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Havanese have a long, soft and wavy coat. Brushing daily or every second day is important if you don’t want to fight with matting in the hair. Even though a pup doesn't require as frequent a brushing, it is good to make it a routine early. With constant gentleness, praise and rewards afterwards, grooming will become a pleasant time for both of you.
I found a Pin brush more effective that a bristle brush because of the thickness and waviness of the Havanese coat. Always wet hair using a spray bottle filled with water, or a water/detangler/conditioner mix before brushing. Wet any tangles or mats and gently tease them apart with your fingers or a comb. Always brush a long coat in sections, working from the roots (close to the skin) out. When brushing is finished, run a medium comb through the hair to check for hidden knots.
A clean coat is less prone to tangles. How often you need to bath your pup depends on his environment and also his color. Dogs kept in clean surroundings may not need as frequent a bathing.
Being prepared for the bath makes things go a lot smoother and easier. Always brush out hair well before bathing. Putting a drop of mineral oil in each eye protects the eyes from the soap and putting a half a cotton ball in each ear helps keep the water out of the ears. It’s best to try to keep the ears dry inside so as not to cause problems with infections. Keeping the hair from the inside of the ears by gently removing it by pinching it out with your fingers prevents problems as well. Make a habit of pulling the hair out just before you put in the cotton ball so then it becomes routine and doesn't have a chance to build up. Last of all make sure to have a nice big towel ready for afterwards.
Use warm water (body temperature) and wet the entire dog except for his head. Apply shampoo with a spray bottle (mixture of shampoo with water) to help to spread the shampoo and rub in gently so as not to tangle the coat too much. I usually wash the areas such as the feet, butt and front neck area twice in order to get them good and clean. Rinse very well and apply conditioner (some conditioners you can leave in to save time). Once you have finished with the body you can start bathing the head. This is the part that the pup dislike the most, and so I leave it to last.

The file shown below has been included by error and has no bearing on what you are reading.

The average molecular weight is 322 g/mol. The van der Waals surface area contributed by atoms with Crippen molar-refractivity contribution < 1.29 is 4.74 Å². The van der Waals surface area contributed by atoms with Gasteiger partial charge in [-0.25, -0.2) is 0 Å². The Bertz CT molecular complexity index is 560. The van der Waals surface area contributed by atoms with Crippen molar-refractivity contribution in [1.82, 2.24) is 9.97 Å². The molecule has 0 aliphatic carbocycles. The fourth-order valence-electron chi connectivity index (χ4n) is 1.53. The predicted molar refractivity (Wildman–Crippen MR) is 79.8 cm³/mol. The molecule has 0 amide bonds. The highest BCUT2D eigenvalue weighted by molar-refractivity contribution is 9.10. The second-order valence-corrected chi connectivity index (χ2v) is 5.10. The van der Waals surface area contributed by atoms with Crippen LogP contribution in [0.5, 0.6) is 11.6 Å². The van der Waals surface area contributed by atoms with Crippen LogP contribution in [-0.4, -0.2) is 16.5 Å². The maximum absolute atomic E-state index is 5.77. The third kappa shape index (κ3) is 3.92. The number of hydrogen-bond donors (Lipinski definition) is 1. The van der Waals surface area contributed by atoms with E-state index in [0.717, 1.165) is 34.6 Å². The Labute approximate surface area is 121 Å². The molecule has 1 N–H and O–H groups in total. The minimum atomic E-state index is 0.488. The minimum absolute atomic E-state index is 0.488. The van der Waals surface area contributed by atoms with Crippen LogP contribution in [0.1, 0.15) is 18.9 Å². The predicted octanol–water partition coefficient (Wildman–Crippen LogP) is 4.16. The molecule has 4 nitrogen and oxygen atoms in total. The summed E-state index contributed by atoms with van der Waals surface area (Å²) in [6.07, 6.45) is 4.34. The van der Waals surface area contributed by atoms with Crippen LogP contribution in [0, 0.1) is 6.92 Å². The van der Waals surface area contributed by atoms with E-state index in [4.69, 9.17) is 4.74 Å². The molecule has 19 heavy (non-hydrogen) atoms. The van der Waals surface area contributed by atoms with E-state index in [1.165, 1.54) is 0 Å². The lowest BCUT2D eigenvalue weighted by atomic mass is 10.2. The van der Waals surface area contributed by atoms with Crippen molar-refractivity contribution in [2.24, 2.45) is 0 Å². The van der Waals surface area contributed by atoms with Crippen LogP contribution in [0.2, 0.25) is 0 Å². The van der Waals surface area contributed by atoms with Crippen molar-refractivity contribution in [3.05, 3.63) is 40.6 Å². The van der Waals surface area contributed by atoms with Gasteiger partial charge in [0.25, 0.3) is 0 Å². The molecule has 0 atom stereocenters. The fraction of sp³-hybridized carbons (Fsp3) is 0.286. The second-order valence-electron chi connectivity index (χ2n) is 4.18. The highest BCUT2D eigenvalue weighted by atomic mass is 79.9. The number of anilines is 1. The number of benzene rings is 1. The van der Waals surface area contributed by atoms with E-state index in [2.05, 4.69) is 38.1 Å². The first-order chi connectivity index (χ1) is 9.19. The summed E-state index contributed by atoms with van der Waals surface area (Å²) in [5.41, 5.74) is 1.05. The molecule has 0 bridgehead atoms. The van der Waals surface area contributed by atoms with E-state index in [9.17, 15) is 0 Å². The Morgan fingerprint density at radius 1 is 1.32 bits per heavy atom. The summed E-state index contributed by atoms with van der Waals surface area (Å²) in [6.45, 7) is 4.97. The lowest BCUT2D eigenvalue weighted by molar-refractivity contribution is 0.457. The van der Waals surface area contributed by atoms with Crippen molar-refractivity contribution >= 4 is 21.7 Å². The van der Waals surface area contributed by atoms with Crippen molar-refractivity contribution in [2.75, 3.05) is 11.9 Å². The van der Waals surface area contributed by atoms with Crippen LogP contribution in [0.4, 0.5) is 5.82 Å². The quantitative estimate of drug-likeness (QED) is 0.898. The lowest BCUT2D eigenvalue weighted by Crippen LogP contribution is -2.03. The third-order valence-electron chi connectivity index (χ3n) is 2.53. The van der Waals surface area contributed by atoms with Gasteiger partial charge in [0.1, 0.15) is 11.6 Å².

The inner corners of the eyes get a buildup of gunk. Wetting first with warm water and then gently combing them out should loosen the crusty. I use a flea comb to do this. If you want to prevent serious tear staining, eye cleaning should be done daily. This website has quite good information on this subject http://www.bhejei.com/tearsta.htm
When washing the ear, even though you have put cotton in them to protect them from the water, be careful not spray water directly into them.
Blow-drying prevents tangles that occur if the coat dries naturally. Start by separating the hair with your fingers as your dry and as the coat becomes less wet, use the pin brush to separate the hairs and keep the tangles out - this also helps to speed up the drying time.
Trimming the nails is an important part of grooming and if you start slowly – simply holding the pup still and separating the toes without clipping for the first few times – this helps the pup to adjust to the ordeal. Then try cutting only one nail and with much praise and a treat, next time he may allow you to clip two. Soon you’ll be able to do the whole job at once.
I like to take small clips rather than a large amount at once, just to make sure I don’t cut into the nail ‘quick’. It causes the nail to bleed even though it isn’t serious and it heals quickly.
In addition to keeping the hair out of the
ears, it is necessary to keep the bum area and piddle area clean of hair.
This helps the pup stay tidy when he is eliminating. I use a
good quality blunt tipped pair of scissors for this.
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